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This 1960 Chevy Impala Packs a 348, a 700-R4 Tranny, and Pulls Down the Long Miles

John Gilbert May 29, 2015
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There are all kinds of reasons why a guy picks out a certain year and model of car to restore or customize, but the most common is he used to have one just like it. This wasn’t the motivation in the case of Ron Troutman and his 1960 Chevy Impala – quite the opposite actually. A 1960 Impala was the last car on Ron’s mind while he was driving through Mesa, Arizona, about 11 years ago, but there it was, and somehow this ’60 Impala caught his eye.

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As Ron got closer, the worse the Tresco Turquoise paintjob on the ’60 looked and the bigger the trim holes missing all their stainless steel trim appeared. The one good thing the Impala did have was a freshly rebuilt 348 under its hood. Not such a good thing was it had a cast-iron Powerglide automatic transmission, but a quick trip to Sharp Transmission in Tucson had a 700-R4 with a 2,000-stall converter installed. To connect the 700-R4 to a 10-bolt rearend with 3.08 gears rebuilt by Highway Drive Repair of Tucson, a custom-made driveshaft from Inland Empire was put in place.

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If there’s one thing Ron is known for, it’s driving his ’60 Impala a ton of miles. One time, a lady at a local Tucson weekend cruise told Ron she’d spotted his ’60 cruising through Tulsa, Oklahoma. Ron says he’s put over 70,000 miles on the car since he finished it 10 years ago, but its 348 doesn’t have the rebuilt innards it had when he bought it. Ron had Greenway Auto Service of Phoenix yank the W-motor out and give it a go-through that included a 0.010-inch overbore plus a little bit hotter Crane cam. Carburetion comes from a 600-cfm Edelbrock 1406 AVS with an ACDelco mechanical fuel pump, and a modernized ignition from PerTronix. To keep the 348 running cool in the worst summer heat the Southwest has to offer, Ron ordered a Northern cross-flow aluminum radiator from Summit Racing. To keep Ron running cool while he’s stacking up the miles, the ’60 has ice-cold A/C from Vintage Air.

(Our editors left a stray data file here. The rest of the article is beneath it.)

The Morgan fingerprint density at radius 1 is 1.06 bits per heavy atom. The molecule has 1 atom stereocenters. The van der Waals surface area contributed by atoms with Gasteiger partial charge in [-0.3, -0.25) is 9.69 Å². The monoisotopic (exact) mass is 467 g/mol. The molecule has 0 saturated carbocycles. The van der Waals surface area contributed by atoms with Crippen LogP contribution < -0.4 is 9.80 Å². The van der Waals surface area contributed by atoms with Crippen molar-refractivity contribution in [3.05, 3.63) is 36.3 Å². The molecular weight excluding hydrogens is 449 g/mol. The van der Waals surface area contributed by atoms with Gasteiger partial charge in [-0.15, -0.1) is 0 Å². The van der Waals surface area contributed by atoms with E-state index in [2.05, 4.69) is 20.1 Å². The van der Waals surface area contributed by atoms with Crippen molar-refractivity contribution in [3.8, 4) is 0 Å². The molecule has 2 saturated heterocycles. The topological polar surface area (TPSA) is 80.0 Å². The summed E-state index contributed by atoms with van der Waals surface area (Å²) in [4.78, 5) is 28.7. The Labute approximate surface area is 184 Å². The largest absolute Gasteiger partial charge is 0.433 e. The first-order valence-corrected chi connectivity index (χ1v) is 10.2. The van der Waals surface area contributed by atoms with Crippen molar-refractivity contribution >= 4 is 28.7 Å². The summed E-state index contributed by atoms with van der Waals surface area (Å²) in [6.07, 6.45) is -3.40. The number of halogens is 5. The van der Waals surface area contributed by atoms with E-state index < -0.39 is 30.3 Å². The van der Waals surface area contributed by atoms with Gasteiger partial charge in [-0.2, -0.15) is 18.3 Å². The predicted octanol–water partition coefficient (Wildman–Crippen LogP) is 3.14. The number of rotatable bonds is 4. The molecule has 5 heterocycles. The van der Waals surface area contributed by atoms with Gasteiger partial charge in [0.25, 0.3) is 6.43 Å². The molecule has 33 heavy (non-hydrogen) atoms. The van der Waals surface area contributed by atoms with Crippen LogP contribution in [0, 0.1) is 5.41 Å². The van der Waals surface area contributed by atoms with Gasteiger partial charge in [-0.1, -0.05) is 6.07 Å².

Ron loves the ’60s original Tresco Turquoise color, but hated the paintjob the car came with. This is where Scott’s Rods of Tucson entered the picture. Scott stripped the offending paint to the bare metal and shot the ’60 in a cocktailed mix of a DuPont base with a PPG clearcoat.

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Since Ron spends a lot of time behind the wheel, a comfortable and stylish interior was important to him. The white Naugahyde upholstery and Pioneer sound system were done by Marv Strickland of Tucson.

For suspension and brakes, Scott’s Rods upgraded the stock front drums with a CPP disc brake conversion. Scott’s lowered the ride height using McGaughys drop spindles and springs. Monroe shocks smooth out road imperfections.

When asked if there was anything Ron would do different if he had the chance to alter anything on his ’60, he said he wouldn’t change a thing. The people and companies he’s dealt with during the last 10 years have provided quality service and the ’60 Impala has had a minimum of problems. In Ron’s words, “the car is absolutely amazing.”

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